The lowdown: Coogee Pavilion for the northern beaches. Merivale purchased the massive hotel in March 2015 and the first stage of the redevelopment opens in summer with a huge outdoor food and drink concept headed by chef Sebastien Lutaud. There will be a sunset bar, cocktail bar, burger shack, seafood kiosk and a Vinnie's Pizzeria. Summer starts here.
Why you should care: The Newport Arms is an institution of the north with stunning views of the bush and beach and this redevelopment will bring it up to speed with the current age of drinking and dining. Vinnie also cooks a mean pizza pie.
European Wine Bar
50 King Street, Sydney
The lowdown: Pop-ups at the work in progress site (currently occupied by Eric Koh and his bamboo steamers) will stop progressing in 2016 when a sophisticated European wine bar (name TBC) sets up shop for the long haul. Former Sydney Morning Herald Good Food Guide Sommelier of the Year, Franck Moreau, is in charge of the bottles. Huzzah.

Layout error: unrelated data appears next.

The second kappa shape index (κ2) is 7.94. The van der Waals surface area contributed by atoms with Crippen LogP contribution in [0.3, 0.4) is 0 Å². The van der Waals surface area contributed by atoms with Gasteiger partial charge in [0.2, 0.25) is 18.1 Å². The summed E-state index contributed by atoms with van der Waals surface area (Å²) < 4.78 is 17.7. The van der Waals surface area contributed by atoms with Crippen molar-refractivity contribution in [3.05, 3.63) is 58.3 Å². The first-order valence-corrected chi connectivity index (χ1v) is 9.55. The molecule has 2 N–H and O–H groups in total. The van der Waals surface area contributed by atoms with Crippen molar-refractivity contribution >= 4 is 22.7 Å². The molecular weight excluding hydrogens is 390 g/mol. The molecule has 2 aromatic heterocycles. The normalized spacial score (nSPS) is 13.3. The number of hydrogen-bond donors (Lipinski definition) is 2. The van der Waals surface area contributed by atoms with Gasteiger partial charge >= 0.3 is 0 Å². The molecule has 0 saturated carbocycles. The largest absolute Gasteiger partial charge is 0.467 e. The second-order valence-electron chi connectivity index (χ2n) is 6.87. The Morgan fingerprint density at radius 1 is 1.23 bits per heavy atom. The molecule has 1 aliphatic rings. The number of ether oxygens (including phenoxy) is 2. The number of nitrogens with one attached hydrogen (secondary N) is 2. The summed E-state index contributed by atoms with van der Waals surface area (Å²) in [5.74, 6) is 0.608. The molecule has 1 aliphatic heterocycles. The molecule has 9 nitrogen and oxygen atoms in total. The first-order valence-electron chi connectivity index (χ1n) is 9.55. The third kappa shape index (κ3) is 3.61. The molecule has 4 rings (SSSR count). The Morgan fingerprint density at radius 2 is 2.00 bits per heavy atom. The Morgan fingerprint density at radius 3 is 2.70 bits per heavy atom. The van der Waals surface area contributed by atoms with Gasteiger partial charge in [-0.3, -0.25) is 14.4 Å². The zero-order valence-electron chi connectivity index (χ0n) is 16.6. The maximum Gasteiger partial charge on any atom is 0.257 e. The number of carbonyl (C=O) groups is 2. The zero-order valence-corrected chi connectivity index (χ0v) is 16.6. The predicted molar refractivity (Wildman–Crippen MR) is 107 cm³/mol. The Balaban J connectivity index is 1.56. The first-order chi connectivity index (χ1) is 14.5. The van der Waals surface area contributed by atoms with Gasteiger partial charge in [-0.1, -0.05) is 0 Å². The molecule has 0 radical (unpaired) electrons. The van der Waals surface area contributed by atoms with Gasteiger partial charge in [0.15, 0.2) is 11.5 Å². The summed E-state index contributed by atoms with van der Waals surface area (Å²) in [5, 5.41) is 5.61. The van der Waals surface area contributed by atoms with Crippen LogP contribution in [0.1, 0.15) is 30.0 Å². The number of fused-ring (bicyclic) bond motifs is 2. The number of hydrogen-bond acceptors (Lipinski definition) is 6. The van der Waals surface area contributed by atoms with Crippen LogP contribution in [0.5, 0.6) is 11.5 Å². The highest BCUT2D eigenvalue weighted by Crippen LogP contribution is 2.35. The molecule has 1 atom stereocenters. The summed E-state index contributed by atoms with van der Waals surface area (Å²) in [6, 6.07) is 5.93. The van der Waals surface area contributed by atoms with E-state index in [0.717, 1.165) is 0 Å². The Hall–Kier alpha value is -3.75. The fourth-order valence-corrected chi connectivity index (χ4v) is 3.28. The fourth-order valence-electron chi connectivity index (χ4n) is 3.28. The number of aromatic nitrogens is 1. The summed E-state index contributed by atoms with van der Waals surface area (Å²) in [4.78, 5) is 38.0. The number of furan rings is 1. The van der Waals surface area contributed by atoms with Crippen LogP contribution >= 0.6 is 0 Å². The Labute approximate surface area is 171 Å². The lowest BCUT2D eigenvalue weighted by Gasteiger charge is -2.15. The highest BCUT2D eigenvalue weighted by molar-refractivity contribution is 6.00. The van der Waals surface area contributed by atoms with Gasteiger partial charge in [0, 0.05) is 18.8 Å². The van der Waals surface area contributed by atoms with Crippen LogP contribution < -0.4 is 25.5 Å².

Why you should care: There's very few decent wine bars in the CBD so a new one with a Master Sommelier-curated list is cause to take the champagne off ice.
380 Oxford Street, Paddington
The lowdown: This produce-driven restaurant from Danielle Alvarez (an alumna of Alice Water's Chez Panisse and the three Michelin-starred French Laundry) is the third venue in Merivale's Oxford Street mini-hub.
Alvarez has been forging relationships with organic horticulturalists since arriving in Australia a year ago and will be sourcing heirloom vegetables and native ingredients from the Blue Mountains to be cooked using a wood-fired hearth and oven.
"Cooking with fire forces you to be a bit more vigilant," says Alvarez. "It's not just turning on a switch, it's not just pressing a button. You're constantly looking, you're smelling, you're tasting and I think that creates a perfect result."
Felix's head sommelier, Adrian Filiuta, will be looking after a 120-strong wine list with a focus on small-batch drops.
Why you should care: Because there can never be enough restaurants showcasing beautiful produce cooked simply over fire. This one's going to be special.
Basement, 380 Oxford Street, Paddington
The lowdown: A prohibition-styletapas bar, similar to Palmer & Co. in Abercrombie Lane but with its own distinct flavour.
In the basement underneath Fred's Bar and Bistro, it will feature seasonally led cocktails inspired by Danielle Alvarez's philosophy of letting ingredients speak for themselves.
Why you should care: Palmer & Co. is the best bar in Merivale's portfolio and an Oxford Street version of the same adds further life to the area.